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Pale Gums?


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#1 OhSoCharismatic

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Posted 13 October 2012 - 01:55 PM

I've noticed the past couple of days that my 6 year old geldings gums have been very pale. He acts fine, respiratory rate is a little high (which is normal for him, he has respiratory issues) and his temp has been steady at 99.9. He's eating and drinking well, lots of gut sounds I'm just stumped. I've never really paid close attention to his gum color before yesterday and the only reason I know he's pale is because I was looking at his teeth. If I hadn't checked I never would have known anything was up. Is this anything to worry about or should I just kind of let it go as him just having couple funky days? He was a little pinker yesterday evening when I checked (near normal actually) but is pale again this morning. Any input would be appreciated.
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#2 BuddyRoo

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Posted 13 October 2012 - 02:07 PM

He could be anemic with parasites or something. You could have his blood drawn to be sure.
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#3 OhSoCharismatic

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Posted 13 October 2012 - 03:52 PM

I was thinking about monitoring him until Monday and if no change, calling the vet and seeing about bloodwork. He is de-wormed regularly and the de-wormers are rotated. I unfortunately have no idea how long this has been going on for because I don't regularly check his gums. Just checked on him a bit ago and he was running and bucking and playing with my 2 y.o. mini.
Sarah

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This old horse knows his way home"

#4 ozland

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Posted 13 October 2012 - 07:43 PM

Did he recently just have a big cold drink before you looked?

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#5 OhSoCharismatic

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Posted 13 October 2012 - 09:47 PM

Not that I knew of. Yesterday was a possibility, but as soon as he came in today I checked him and he was pale, no drinking between walking in from the field and getting haltered and brought in. I've asked some other people about it and no one really seems to think it is an issue. He's been my problem child since I got him.
Sarah

"Riding back from town tonight
I don't need the trail moonlight
This old horse knows his way home
I don't have to touch the reins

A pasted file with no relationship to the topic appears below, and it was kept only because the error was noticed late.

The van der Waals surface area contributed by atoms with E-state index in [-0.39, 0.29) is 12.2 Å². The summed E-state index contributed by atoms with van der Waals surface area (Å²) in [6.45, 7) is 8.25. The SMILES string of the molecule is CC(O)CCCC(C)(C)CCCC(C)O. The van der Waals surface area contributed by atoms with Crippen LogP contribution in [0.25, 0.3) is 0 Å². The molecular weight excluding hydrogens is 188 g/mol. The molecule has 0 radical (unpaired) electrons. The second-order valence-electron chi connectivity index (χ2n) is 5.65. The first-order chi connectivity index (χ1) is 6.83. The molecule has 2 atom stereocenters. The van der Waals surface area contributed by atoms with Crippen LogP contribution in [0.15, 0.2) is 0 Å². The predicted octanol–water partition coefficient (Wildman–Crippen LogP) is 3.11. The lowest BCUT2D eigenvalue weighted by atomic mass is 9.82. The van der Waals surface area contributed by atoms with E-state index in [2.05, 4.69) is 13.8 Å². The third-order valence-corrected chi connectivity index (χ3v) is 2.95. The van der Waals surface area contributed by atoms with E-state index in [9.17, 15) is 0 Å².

He's right on track just like a train
This old horse knows his way home"

#6 Willy ShoMaker

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Posted 15 October 2012 - 02:52 PM

I'd get some bloodwork done and a fecal done to put your mind at rest. I've seen horses who were not parasite controlled (even tho they were dewormed regularly) and were loaded with them. There are high shedders of parasites and low shedders, so a fecal is the only way to go. :confused0024:

#7 Smilie

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Posted 15 October 2012 - 07:54 PM

Are you sure his gums are paler than normal.easiest way to tell if he is anemic ,is to have a Hgb ans Hct. done
Once you know whether he is indeed anemic, would be the time to find out why
While blood loss is just one cause, as from migrating parasites, there are many other causes, such as low production of red cells, due to iron defficiency or bone marrow being replaced by malignant cells, or a hemolytic cause, like EIA
So, my first step would be to see if he truly is anemic,, then look for the cause

What about capillary refill time?

Edited by Smilie, 15 October 2012 - 07:55 PM.

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#8 OhSoCharismatic

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Posted 16 October 2012 - 12:29 AM

Refill time is normal at less than 2 seconds. He is still pale today, so I'll be contacting the vet in the morning. Still eating, drinking, pooping, and everything else just normal. He has a recent negative coggins and I'm not sure where he would have gotten EIA from. He's in with 3 other horses and all are tested and negative. No new horses introduced, he's been with the same ones for months now.

Edited by OhSoCharismatic, 16 October 2012 - 12:32 AM.

Sarah

"Riding back from town tonight
I don't need the trail moonlight
This old horse knows his way home
I don't have to touch the reins
He's right on track just like a train
This old horse knows his way home"

#9 TracyA

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Posted 16 October 2012 - 06:16 AM

Anemia doesn't necessarily mean EIA, just low hemoglobin for some reason. Good luck figuring out what's going on.
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#10 Small Time Hay

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Posted 16 October 2012 - 08:29 AM

DO you know what his normal color is? this could be his normal color.
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#11 OhSoCharismatic

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Posted 16 October 2012 - 09:39 PM

Checked everyone today, and the two 2 year olds were bright pink, and the 14 year old gelding and my guy were paler and the same color. Called the vet and she said to keep an eye on him for a few more days, that it could just be his natural color. I asked her about bloodwork and she said if he seemed off at all she would be more adamant about getting it done but being that he's perfectly fine otherwise she'll put money on it being his normal color.
Sarah

"Riding back from town tonight
I don't need the trail moonlight
This old horse knows his way home
I don't have to touch the reins
He's right on track just like a train
This old horse knows his way home"